Bird tolerance to humans in open tropical ecosystems

Peter Mikula, Oldřich Tomášek, Dušan Romportl, Timothy K. Aikins, Jorge E. Avendaño, Bukola D.A. Braimoh-Azaki, Adams Chaskda, Will Cresswell, Susan J. Cunningham, Svein Dale, Gabriela R. Favoretto, Kelvin S. Floyd, Hayley Glover, Tomáš Grim, Dominic A.W. Henry, Tomas Holmern, Martin Hromada, Soladoye B. Iwajomo, Amanda Lilleyman, Flora J. MagigeRowan O. Martin, Marina F. de A Maximiano, Eric D. Nana, Emmanuel Ncube, Henry Ndaimani, Emma Nelson, Johann H. van Niekerk, Carina Pienaar, Augusto J. Piratelli, Penny Pistorius, Anna Radkovic, Chevonne Reynolds, Eivin Røskaft, Griffin K. Shanungu, Paulo R. Siqueira, Tawanda Tarakini, Nattaly Tejeiro-Mahecha, Michelle L. Thompson, Wanyoike Wamiti, Mark Wilson, Donovan R.C. Tye, Nicholas D. Tye, Aki Vehtari, Piotr Tryjanowski, Michael A. Weston, Daniel T. Blumstein, Tomáš Albrecht

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Animal tolerance towards humans can be a key factor facilitating wildlife-human coexistence, yet traits predicting its direction and magnitude across tropical animals are poorly known. Using 10,249 observations for 842 bird species inhabiting open tropical ecosystems in Africa, South America, and Australia, we find that avian tolerance towards humans was lower (i.e., escape distance was longer) in rural rather than urban populations and in populations exposed to lower human disturbance (measured as human footprint index). In addition, larger species and species with larger clutches and enhanced flight ability are less tolerant to human approaches and escape distances increase when birds were approached during the wet season compared to the dry season and from longer starting distances. Identification of key factors affecting animal tolerance towards humans across large spatial and taxonomic scales may help us to better understand and predict the patterns of species distributions in the Anthropocene.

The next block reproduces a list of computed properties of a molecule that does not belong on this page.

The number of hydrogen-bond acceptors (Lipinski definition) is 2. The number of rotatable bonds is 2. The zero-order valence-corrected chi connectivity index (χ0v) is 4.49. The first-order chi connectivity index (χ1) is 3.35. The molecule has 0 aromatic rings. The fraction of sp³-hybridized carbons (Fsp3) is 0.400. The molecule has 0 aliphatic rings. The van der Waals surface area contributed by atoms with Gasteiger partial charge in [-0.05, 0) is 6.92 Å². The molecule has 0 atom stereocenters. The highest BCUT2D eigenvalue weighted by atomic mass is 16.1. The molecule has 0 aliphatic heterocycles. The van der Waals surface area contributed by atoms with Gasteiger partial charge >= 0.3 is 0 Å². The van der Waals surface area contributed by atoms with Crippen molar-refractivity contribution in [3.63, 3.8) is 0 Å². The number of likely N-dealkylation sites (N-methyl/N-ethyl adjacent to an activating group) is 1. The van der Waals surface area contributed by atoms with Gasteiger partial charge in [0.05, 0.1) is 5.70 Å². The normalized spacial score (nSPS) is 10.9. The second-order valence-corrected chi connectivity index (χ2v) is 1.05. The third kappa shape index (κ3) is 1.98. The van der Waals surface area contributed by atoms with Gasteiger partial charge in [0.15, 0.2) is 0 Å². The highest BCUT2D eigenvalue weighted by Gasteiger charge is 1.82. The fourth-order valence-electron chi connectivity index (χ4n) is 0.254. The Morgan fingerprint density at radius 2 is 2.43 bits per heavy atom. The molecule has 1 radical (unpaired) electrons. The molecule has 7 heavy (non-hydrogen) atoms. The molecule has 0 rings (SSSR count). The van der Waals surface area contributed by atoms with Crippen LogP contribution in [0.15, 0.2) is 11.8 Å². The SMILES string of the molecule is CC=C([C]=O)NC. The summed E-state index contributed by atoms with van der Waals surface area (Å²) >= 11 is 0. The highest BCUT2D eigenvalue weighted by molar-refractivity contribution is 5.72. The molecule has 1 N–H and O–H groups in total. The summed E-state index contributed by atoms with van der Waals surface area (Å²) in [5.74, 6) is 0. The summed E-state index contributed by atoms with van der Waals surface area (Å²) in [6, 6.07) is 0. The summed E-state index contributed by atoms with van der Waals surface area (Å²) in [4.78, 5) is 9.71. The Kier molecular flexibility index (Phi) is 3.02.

Original languageEnglish
Article number2146
Pages (from-to)2146
Number of pages1
JournalNature Communications
Issue number1
Publication statusPublished - Dec 2023


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